The agony of the query

So, you spend months, maybe years creating characters and new worlds for the novel of your dreams. 

You agonize over sentence structure and the opening “hook”. 

You paint the scenery of every scene to perfection. 

You give your protagonist relationships, a goal, throw some obstacles at them, and concoct an antagonist to stand in the way of their happiness.

Everything is going according to plan, right?  Everyone loves your writing, so you’re a shoe-in with the publisher, right? 


No matter how great the novel is, your hopes of publication still hinge on the evil query letter and your ability to write a good one.

Whether your story is ten thousand words, or a hundred thousand, you still only have two-three hundred words to sell yourself and the book to an agent or publisher.   And not only that—the letter has to stand out from the rest, convey the unique “voice” of your characters, and sum up the story—characters, hook, conflict and resolution—in two short paragraphs.


And damn.

I like a challenge, but when it comes to writing a query, I’d rather stab out my eyes with a fork.  Summing up the story isn’t a problem.  It’s the voice that kills me.  How can I bring the flavor of the book in without blowing the word count all to hell? 

How can I convey the humor and witty banter that brings the characters to life?

The depth of relationships?

The hot sex scene the ladies will eat up like a creamy slice of tiramisu?

The subplots that weave back together to bring a satisfying ending to the reader?

I wish I knew.

To agent, or not to agent—that is the question

So, I’ve been waiting months to hear back from a publisher I queried for my first novel, The Glass Man.  On average, their wait time is two-hundred and forty days, and they don’t allow simultaneous submissions.  That’s a long time to wait if the response is a rejection, but I waited anyway like a good little author.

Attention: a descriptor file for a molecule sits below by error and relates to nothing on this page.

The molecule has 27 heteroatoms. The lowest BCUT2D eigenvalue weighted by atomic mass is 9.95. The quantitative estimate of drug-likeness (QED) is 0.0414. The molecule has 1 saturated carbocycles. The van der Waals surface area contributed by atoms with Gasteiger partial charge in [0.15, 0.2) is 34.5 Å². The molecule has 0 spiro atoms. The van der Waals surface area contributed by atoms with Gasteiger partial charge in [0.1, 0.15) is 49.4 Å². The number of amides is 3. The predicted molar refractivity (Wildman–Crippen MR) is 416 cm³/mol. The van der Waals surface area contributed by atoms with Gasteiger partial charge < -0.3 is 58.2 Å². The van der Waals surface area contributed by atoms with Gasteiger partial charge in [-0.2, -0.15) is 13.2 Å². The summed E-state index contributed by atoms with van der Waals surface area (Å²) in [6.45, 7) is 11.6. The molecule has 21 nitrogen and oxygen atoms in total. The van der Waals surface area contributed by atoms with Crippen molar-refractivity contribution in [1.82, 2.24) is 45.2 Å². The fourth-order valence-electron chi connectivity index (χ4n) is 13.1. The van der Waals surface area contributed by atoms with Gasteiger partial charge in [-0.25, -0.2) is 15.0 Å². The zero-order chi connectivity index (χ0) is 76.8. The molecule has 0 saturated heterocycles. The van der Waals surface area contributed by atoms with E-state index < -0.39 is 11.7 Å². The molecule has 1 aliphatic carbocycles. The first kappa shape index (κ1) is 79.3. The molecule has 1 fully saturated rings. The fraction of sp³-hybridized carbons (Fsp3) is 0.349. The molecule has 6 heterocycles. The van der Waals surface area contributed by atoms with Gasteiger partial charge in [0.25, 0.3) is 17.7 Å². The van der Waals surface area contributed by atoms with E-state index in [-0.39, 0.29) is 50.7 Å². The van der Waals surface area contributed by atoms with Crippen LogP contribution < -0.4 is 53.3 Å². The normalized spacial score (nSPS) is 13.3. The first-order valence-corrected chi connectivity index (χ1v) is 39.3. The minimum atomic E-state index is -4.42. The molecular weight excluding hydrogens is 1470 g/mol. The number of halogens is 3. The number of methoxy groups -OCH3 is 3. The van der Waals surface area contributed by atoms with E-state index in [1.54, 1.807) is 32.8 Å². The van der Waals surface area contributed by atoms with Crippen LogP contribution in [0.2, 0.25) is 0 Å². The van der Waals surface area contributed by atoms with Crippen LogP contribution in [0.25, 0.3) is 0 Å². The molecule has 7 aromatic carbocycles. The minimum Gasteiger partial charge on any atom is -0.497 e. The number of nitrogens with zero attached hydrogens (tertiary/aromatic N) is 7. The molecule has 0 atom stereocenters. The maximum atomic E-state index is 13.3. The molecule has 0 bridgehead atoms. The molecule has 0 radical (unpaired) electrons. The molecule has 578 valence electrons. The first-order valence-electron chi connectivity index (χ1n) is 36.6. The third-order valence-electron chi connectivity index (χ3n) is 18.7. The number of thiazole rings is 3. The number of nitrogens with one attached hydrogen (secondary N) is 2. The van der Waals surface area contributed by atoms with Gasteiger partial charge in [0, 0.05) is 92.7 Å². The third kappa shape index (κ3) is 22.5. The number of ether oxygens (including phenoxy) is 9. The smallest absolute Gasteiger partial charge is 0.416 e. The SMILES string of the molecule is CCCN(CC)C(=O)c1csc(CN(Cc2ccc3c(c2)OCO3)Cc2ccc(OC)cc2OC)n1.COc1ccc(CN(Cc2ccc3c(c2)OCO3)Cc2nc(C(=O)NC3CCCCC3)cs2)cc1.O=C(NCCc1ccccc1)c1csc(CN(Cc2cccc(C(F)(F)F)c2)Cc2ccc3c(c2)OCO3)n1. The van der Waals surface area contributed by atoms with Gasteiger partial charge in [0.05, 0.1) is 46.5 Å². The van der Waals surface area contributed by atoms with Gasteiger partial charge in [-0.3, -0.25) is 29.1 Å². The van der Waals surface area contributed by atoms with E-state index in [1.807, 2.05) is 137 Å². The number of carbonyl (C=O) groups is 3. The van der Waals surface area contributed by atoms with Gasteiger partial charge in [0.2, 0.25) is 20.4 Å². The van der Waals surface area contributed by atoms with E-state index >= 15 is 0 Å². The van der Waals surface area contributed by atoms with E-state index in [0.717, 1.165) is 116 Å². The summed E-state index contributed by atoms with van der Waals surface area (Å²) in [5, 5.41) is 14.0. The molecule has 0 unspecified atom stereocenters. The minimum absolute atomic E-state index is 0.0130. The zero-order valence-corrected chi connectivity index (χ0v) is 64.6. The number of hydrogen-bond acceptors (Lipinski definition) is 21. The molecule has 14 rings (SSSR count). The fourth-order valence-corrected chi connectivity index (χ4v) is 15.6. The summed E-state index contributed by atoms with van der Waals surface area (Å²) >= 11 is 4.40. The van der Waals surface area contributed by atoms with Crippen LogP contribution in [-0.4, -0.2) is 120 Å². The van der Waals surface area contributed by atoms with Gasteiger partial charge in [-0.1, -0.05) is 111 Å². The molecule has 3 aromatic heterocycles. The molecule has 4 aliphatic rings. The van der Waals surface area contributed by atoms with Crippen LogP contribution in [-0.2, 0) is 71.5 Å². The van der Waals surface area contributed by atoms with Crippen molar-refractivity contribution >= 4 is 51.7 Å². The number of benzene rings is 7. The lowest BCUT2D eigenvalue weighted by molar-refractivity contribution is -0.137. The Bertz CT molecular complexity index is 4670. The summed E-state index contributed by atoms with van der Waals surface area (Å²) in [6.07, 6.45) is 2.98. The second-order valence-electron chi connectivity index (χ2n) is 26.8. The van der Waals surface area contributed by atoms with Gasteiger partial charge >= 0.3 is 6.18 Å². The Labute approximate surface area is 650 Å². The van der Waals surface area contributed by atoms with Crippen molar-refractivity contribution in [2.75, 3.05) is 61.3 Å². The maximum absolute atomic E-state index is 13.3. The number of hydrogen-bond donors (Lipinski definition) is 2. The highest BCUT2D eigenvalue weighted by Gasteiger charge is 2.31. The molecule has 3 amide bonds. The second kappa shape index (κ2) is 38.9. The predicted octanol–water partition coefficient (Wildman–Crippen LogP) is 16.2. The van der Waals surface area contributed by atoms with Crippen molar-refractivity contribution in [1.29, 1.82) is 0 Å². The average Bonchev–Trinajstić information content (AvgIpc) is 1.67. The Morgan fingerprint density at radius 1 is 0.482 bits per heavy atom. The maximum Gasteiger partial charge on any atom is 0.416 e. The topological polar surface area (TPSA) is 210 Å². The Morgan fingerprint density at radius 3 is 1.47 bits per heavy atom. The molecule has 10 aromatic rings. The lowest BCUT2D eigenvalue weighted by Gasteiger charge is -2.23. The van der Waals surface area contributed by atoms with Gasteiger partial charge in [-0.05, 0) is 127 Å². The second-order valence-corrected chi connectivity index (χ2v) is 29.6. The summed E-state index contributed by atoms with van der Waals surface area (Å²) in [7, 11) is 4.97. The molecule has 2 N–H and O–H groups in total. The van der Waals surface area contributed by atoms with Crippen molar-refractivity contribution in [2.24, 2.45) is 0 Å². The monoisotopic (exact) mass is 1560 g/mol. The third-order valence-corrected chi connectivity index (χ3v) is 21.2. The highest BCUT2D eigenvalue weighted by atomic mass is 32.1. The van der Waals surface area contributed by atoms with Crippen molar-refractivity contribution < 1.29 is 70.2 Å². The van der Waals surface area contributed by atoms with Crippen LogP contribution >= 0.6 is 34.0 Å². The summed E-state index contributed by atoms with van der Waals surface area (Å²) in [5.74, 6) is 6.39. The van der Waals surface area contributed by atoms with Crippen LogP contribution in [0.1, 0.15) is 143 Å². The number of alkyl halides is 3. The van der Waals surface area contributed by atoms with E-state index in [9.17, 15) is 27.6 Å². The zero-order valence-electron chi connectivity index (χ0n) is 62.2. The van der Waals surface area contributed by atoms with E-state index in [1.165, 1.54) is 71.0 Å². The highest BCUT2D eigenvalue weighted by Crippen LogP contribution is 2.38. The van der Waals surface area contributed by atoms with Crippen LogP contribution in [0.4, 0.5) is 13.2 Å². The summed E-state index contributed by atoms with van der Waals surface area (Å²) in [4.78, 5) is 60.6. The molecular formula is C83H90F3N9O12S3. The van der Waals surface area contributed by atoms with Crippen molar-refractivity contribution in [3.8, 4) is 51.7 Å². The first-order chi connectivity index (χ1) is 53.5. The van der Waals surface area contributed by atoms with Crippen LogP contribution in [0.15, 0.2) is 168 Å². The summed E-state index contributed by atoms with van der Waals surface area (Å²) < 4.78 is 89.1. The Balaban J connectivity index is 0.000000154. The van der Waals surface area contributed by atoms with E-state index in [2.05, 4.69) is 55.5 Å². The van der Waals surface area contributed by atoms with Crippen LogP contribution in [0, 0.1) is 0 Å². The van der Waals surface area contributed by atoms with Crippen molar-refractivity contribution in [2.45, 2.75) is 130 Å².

By chance, I happened across a thread on my favourite writing site last night that listed a website called Predators and Editors.

It lists every Publisher and most agents, along with known issues and detailed information about their shortcomings. Apparently the publisher I’d been querying has a habit of publishing books without rights from the author to do so, often didn’t pay royalties due, and their contract is subpar compared to others in the industry.

I take everything I read with a grain of salt, but as a newbie to the publishing world, this startled and frightened me.

What do I know about publishing contracts?

How do I know if I’m getting screwed?

I guess that’s where an agent comes in, but then I think about the percentage they’ll take off the small amount I’ll earn. Is an agent worth the money they take off the top of my hard earned dollars?

I intend to find out.  In the meantime, I’ve pulled my submission from my original publisher and sent it to another with a better reputation and contract. Their suggested return time is 6-8 weeks. That length of time I can deal with happily, and I feel more confident going in with at least a little education about their reputation in the industry.

As for whether or not I’ll pursue an agent–I’ll let you know.